void DisplayStars(int Cols, int Rows)

{ for (int Down = 0; Down < Rows; Down++)

{ for (int Across=0; Across < Cols;Across++)

cout << ‘*’;

cout << endl; } }


Default arguments

void DisplayStars(int = 10, int =1);

void main( )

{ DisplayStars( ); cout << endl;

DisplayStars(5); cout << endl;

DisplayStars(7,3); }

void DisplayStars(int Cols, int Rows)

{ for (int Down = 0; Down < Rows; Down++)

{ for (int Across=0; Across < Cols;Across++)

cout << ‘*’;

cout << endl; } }


Default arguments

void DisplayStars(int = 10, int =1);

void main( )

{ DisplayStars( ); cout << endl;

DisplayStars(5); cout << endl;

DisplayStars(7,3); }

void DisplayStars(int Cols, int Rows)

{ for (int Down = 0; Down < Rows; Down++)

{ for (int Across=0; Across < Cols;Across++)

cout << ‘*’;

cout << endl; } }


Returning a value from a function

A function may return a value back to the part of the program that called the function by using a return statement

Argument

Argument

Argument

Argument

Return Value

Function


Returning a value from a function

int Square (int); // function prototype

void main(void)

{ int Value, Result;

cout << “Enter a number and I will square it:”;

cin >> Value;

Result = Square (Value);

cout << Value << “squared is” << Result;}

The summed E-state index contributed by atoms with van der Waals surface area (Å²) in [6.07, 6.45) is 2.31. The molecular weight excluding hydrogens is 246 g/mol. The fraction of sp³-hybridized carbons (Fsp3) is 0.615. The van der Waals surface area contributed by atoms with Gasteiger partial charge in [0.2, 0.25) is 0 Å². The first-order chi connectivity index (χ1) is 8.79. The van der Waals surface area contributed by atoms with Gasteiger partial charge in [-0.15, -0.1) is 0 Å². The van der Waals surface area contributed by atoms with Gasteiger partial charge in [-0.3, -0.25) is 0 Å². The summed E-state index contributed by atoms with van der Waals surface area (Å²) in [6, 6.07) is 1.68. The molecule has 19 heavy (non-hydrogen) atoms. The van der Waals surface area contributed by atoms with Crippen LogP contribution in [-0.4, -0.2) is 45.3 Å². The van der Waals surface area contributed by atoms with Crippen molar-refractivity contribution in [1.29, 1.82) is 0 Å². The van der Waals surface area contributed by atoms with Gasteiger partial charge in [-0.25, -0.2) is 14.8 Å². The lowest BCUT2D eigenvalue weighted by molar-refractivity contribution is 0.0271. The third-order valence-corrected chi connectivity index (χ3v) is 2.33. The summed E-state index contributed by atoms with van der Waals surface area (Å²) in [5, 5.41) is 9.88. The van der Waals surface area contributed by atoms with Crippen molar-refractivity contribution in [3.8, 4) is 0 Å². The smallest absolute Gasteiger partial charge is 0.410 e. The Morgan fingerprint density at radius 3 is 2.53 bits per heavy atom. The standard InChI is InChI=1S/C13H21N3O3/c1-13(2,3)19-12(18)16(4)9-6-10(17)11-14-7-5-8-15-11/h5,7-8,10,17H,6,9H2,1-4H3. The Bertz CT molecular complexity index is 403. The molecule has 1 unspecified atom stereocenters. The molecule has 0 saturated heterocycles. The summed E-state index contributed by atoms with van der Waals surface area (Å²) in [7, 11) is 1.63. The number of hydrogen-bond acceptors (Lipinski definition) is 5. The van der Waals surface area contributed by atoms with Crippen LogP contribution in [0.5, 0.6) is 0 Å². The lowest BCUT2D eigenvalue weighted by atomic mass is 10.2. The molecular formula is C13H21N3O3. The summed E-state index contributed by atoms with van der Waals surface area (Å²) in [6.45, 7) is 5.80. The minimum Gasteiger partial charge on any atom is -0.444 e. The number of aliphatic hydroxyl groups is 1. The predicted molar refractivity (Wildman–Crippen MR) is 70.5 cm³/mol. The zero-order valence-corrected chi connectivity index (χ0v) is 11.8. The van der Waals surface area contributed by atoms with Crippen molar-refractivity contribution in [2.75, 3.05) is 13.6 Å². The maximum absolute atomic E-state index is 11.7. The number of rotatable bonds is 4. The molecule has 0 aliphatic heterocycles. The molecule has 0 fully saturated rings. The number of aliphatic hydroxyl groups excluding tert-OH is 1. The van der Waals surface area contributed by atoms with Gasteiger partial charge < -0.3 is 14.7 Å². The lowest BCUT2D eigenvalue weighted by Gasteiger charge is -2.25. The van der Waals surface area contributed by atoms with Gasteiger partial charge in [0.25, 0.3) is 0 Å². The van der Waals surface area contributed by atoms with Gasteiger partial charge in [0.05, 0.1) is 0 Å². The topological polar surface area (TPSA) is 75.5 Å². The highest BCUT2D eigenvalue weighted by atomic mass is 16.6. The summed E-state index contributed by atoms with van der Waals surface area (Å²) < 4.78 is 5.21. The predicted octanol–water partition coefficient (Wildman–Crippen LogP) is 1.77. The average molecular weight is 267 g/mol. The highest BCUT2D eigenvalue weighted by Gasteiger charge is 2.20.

int Square (int Number)

{ return Number * Number; }


Write a program that asks the user to enter a number and calls a function which receives the number. The purpose of the function is to determine if the number is even or odd. The function will return a 0 or false if the number is odd or a 1 or true if the number is even.


#include <iostream.h>

bool IsEven(int);

void main( )

{ int Val;

cout << “Enter an integer”;

cin >> Val;

if (IsEven(Val))

cout << Val << “is even\n”;

else

cout << Val << “is odd\n”; }

0 or 1


5

Val

5

bool IsEven(int Number)

{ if ( Number % 2 )

return 0;

else

return 1;

}

Number has a copy of whatever is inside Val in main


5

Val

5

bool IsEven(int Number)

{ if ( Number % 2 )

return 0;

else

return 1;

}

Number has a copy of whatever is inside Val in main

5/2 is 2 with a remainder of 1


5

Val

5

bool IsEven(int Number)

{ if ( Number % 2 )

return 0;

else

return 1;

}

Number has a copy of whatever is inside Val in main

5/2 is 2 with a remainder of 1


36

Val

36

bool IsEven(int Number)

{ if ( Number % 2 )

return 0;

else

return 1;

}

Number has a copy of whatever is inside Val in main

36/2 is 18 with a remainder of 0